Author and mental health campaigner Jonathan Lee discusses how writing became his therapy.
I began to take writing seriously when I was at the lowest point in my life. Aged seventeen, my brother jumped from the multi-storey car park in my home town. Amazingly he survived. Fifteen years later, in 2004, he finally succeeded, when I returned home one weekend to find he had hanged himself in my kitchen.
I always thought I would write a novel, and with the life events that had taken place, my first novel felt like unfinished business. Life for me had been an endless goal of desperately trying to be the sibling who didn’t cause my parents any problems. Eventually the weight got too much, and my writing became my therapy, and perhaps my legacy.
Although I knew what my story was and how it ended (the manuscript became my nationally shortlisted debut, The Radio) I had no idea how to begin. As I began to type I was immediately filled with fear. On that first day, I spent around four hours on the first sentence. It was certainly no fun. And, it was going to take forever.
The next time I knew I needed to work more quickly. That night, as I wrote I felt like something heavy and deep within me was stirring. By day three there was no stopping me. The words flowed, and I felt like I was unburdening myself of things unsaid. I had no idea how good my writing was, but it didn’t matter, the feeling was amazing.
A few weeks later I was a chapter in and I decided to sit down and edit it, to hone my sentences, to make it sound as good as possible. Soon I was happy with it.
This editing process went on for four years. And yet in spite of this long and sometimes laborious process, the experience was incredibly cathartic, like I was emptying my soul. The book focused on a father losing his son to suicide and some of the descriptions are entirely true to life, as far as my memory will allow. There were times when I wondered if I should be so honest, whether it would upset my parents, but I felt if I didn’t tell it how it was I’d never get better.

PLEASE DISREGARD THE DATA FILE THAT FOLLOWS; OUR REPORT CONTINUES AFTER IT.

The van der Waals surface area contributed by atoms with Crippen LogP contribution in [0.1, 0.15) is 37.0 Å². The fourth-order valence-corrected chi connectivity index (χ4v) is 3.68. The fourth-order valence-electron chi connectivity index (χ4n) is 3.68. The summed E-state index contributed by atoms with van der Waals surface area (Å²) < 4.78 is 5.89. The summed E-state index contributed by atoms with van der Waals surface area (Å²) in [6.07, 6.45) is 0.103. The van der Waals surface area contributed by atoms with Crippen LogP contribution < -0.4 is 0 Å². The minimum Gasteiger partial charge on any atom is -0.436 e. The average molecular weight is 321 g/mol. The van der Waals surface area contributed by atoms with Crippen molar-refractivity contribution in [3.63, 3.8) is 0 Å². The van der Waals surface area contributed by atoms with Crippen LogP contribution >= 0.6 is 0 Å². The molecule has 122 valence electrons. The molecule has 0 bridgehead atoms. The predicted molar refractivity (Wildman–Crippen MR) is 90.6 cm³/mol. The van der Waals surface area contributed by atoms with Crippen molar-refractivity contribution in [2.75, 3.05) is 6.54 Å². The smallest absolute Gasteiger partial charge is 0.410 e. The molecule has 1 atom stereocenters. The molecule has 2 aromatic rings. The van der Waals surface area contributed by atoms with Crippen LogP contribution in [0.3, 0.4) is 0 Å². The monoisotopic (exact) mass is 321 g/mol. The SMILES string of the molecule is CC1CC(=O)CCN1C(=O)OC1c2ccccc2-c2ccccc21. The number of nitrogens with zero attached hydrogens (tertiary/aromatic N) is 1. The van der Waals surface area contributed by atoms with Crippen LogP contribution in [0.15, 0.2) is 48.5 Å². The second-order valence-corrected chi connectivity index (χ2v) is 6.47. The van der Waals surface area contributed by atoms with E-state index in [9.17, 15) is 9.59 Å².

Eventually the manuscript was finished and fortunately it was published, coming second in The Novel Prize 2012.
I was still far from okay, and far from telling my wife, friends and family the secrets I had been holding inside, but my mental health was improving, and I recognised how much the writing was helping. It was allowing me to get the jumbled words whizzing around my head into some kind of order. They were no longer a bowl of spaghetti letters, they actaully meant something.
As the years passed, the written words became spoken words. I wanted to tell the world my story, and let people know they are not alone. I began to host mental health evenings and went on the radio and spoke in interviews truly and honestly for the first time. Did I want my wife and parents to know how close I had been to taking my own life? Probably not. But without being truthful and telling people that this can happen to any of us and nobody is alone helped. In 2015 I released my most open novel to date, A Tiny Feeling of Fear which was effectively putting into words exactly what I’ve been through and also made a film “Hidden” with Sheffield Film Director, Si Gamble to share with people my personal strategy. You can see this on YouTube by searching “Hidden M Jonathan Lee”.
All these experiences have added an extra element to my writing. I seem able to observe and understand human nature more completely than most, probably because of the hundreds of hours I have spent studying what makes me different to others. I also now write my novels completely out of order and sometimes more than one novel at the same time. I never ponder over a sentence for more than ten seconds. If it doesn’t come, I move on. It helps the words to flow. And all the editing and piecing together chapters comes at the end.
Whether my first novel had been published or not, the release of the words was a defining moment for me. Looking back, I think if I had simply pushed the words from inside into a diary or journal it would still have the same outcome. Whether a distraction, or just something to pour your soul into, writing certainly helps.
Drift Stumble Fall (Hideaway Fall) is out on 12th April £8.99 paperback